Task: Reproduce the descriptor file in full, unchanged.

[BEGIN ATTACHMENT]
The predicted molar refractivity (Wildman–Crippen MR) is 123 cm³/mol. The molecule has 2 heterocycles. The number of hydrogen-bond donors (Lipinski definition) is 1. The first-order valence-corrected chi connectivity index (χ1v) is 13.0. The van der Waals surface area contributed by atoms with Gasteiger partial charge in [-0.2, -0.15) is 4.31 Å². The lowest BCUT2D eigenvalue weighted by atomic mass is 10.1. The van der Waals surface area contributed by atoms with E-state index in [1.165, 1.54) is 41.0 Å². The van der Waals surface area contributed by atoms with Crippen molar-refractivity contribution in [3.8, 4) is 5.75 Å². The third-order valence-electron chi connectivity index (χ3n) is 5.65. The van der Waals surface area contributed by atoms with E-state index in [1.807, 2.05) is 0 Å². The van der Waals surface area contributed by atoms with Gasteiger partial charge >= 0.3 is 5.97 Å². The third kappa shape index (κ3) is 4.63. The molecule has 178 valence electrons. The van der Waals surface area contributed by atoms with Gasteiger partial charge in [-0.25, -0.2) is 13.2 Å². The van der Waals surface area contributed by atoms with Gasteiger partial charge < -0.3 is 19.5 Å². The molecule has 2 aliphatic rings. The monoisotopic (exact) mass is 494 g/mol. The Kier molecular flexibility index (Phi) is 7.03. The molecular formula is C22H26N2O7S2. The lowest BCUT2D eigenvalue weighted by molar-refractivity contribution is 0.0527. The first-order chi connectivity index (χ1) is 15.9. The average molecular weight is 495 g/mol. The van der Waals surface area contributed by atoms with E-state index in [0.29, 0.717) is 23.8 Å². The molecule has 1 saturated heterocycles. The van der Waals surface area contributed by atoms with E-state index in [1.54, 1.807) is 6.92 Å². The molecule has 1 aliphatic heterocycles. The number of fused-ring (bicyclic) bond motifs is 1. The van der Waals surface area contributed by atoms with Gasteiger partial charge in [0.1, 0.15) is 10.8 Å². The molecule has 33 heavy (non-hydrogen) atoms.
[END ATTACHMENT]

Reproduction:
The predicted molar refractivity (Wildman–Crippen MR) is 123 cm³/mol. The molecule has 2 heterocycles. The number of hydrogen-bond donors (Lipinski definition) is 1. The first-order valence-corrected chi connectivity index (χ1v) is 13.0. The van der Waals surface area contributed by atoms with Gasteiger partial charge in [-0.2, -0.15) is 4.31 Å². The lowest BCUT2D eigenvalue weighted by atomic mass is 10.1. The van der Waals surface area contributed by atoms with E-state index in [1.165, 1.54) is 41.0 Å². The van der Waals surface area contributed by atoms with Crippen molar-refractivity contribution in [3.8, 4) is 5.75 Å². The third-order valence-electron chi connectivity index (χ3n) is 5.65. The van der Waals surface area contributed by atoms with E-state index in [1.807, 2.05) is 0 Å². The van der Waals surface area contributed by atoms with Gasteiger partial charge >= 0.3 is 5.97 Å². The third kappa shape index (κ3) is 4.63. The molecule has 178 valence electrons. The van der Waals surface area contributed by atoms with Gasteiger partial charge in [-0.25, -0.2) is 13.2 Å². The van der Waals surface area contributed by atoms with Gasteiger partial charge < -0.3 is 19.5 Å². The molecule has 2 aliphatic rings. The monoisotopic (exact) mass is 494 g/mol. The Kier molecular flexibility index (Phi) is 7.03. The molecular formula is C22H26N2O7S2. The lowest BCUT2D eigenvalue weighted by molar-refractivity contribution is 0.0527. The first-order chi connectivity index (χ1) is 15.9. The average molecular weight is 495 g/mol. The van der Waals surface area contributed by atoms with E-state index in [0.29, 0.717) is 23.8 Å². The molecule has 1 saturated heterocycles. The van der Waals surface area contributed by atoms with E-state index in [1.54, 1.807) is 6.92 Å². The molecule has 1 aliphatic heterocycles. The number of fused-ring (bicyclic) bond motifs is 1. The van der Waals surface area contributed by atoms with Gasteiger partial charge in [0.1, 0.15) is 10.8 Å². The molecule has 33 heavy (non-hydrogen) atoms.